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Andrew E. Wilson

October 21st, 2021

Training consumers to detect misleading information can make them more vulnerable to deception

0 comments | 8 shares

Estimated reading time: 3 minutes

Andrew E. Wilson

October 21st, 2021

Training consumers to detect misleading information can make them more vulnerable to deception

0 comments | 8 shares

Estimated reading time: 3 minutes

Consumer education does not always reduce the potential harm of misleading advertising. When people are trained to detect a specific deceptive advertising tactic, they may become blind to other equally deceptive tactics employed by advertisers. Andrew Wilson writes that a more general training that encourages scepticism towards ads can be effective in helping people spot more deceptive tactics.


 

It’s both a common bit of received wisdom and well documented finding that marketing communications are replete with misleading, deceptive, and outright fraudulent information. The US Federal Trade Commission (FTC)’s periodic study of the matter found in 2017 that over 40 million consumers, or 15% of the US adult population, were victims of fraud or deception that year. The FTC itself, along with several consumer welfare organisations (e.g., TINA, Consumers’ Union) have up-and-running programmes meant to address the problem of misleading advertising by informing consumers about the many deceptive tactics deployed by advertisers. These programmes are no doubt well-intentioned, and at first glance appear to be purely positive. However, there is more going on here than can be noticed at a single glance. Our research shows that training consumers to look out for some particular deceptive tactic comes with an unintended consequence: it makes them more likely to fall prey to other deceptive tactics than they would have been if they had not been trained.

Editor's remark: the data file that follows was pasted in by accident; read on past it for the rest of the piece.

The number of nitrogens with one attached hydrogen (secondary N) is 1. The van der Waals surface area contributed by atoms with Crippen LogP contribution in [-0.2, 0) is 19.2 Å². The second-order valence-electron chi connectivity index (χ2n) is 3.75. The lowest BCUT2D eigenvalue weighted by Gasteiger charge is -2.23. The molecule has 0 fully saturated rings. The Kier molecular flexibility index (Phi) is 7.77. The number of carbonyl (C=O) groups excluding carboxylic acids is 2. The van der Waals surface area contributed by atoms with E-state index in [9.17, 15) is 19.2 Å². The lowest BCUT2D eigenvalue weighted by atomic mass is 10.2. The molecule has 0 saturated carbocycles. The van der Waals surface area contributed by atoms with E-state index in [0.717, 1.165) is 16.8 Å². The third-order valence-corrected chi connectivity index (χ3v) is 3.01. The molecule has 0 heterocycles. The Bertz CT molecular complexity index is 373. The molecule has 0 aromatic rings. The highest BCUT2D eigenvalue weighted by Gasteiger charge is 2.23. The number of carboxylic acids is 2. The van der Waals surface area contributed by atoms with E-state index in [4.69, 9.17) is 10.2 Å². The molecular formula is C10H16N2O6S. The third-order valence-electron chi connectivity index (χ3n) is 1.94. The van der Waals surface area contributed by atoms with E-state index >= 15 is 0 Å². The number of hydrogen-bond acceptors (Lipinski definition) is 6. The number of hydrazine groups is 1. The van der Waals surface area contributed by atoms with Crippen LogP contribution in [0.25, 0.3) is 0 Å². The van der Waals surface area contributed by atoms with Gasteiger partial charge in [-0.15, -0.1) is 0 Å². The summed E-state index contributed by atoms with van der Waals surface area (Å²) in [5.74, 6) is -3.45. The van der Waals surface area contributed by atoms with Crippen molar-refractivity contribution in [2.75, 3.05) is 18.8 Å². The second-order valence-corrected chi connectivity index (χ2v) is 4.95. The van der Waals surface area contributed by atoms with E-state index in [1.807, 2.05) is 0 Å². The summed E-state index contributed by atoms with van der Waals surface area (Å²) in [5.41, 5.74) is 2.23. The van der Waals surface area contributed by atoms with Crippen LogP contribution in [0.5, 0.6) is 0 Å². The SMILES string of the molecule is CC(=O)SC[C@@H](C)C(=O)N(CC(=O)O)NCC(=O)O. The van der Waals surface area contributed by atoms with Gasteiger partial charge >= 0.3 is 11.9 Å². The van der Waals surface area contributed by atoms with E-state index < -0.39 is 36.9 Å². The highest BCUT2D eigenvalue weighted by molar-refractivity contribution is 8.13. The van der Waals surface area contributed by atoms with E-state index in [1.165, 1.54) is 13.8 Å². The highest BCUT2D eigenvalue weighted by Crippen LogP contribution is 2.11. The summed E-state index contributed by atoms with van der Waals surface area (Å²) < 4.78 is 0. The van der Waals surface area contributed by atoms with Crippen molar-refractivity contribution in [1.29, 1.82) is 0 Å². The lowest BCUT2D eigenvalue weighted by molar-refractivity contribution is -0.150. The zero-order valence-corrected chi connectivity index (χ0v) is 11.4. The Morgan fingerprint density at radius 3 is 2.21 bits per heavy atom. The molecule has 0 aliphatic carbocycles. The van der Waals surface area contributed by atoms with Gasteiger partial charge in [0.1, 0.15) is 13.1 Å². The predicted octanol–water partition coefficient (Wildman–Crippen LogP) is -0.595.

My co-authors (Peter Darke and Jaideep Sengupta) and I see the world as consumer psychologists, and we see this situation as one where a consumer has many goals competing for their mind’s steering wheel. We expect that, among other goals, consumers want to arrive at accurate judgments about an advertisement’s message. So far, pretty straightforward. But consumers are also motivated to use the particular knowledge they have to avoid being tricked, and we know people really do not enjoy being tricked. Here we turn to our theoretical toolkit, and pull out two tools, the Persuasion Knowledge Model, and Goal Systems Theory. The first tells us that consumers are motivated to learn about the tactics included in the training offered by the likes of Consumer Reports. The second tells us that these motivations exist in a complex system of complementary and competing goals, and the training that activates a goal to detect a specific kind of tactic (e.g., an illegitimate expert), is also likely to turn off closely related detection goals for other specific tactics in that system (e.g., detection of a limiting footnote).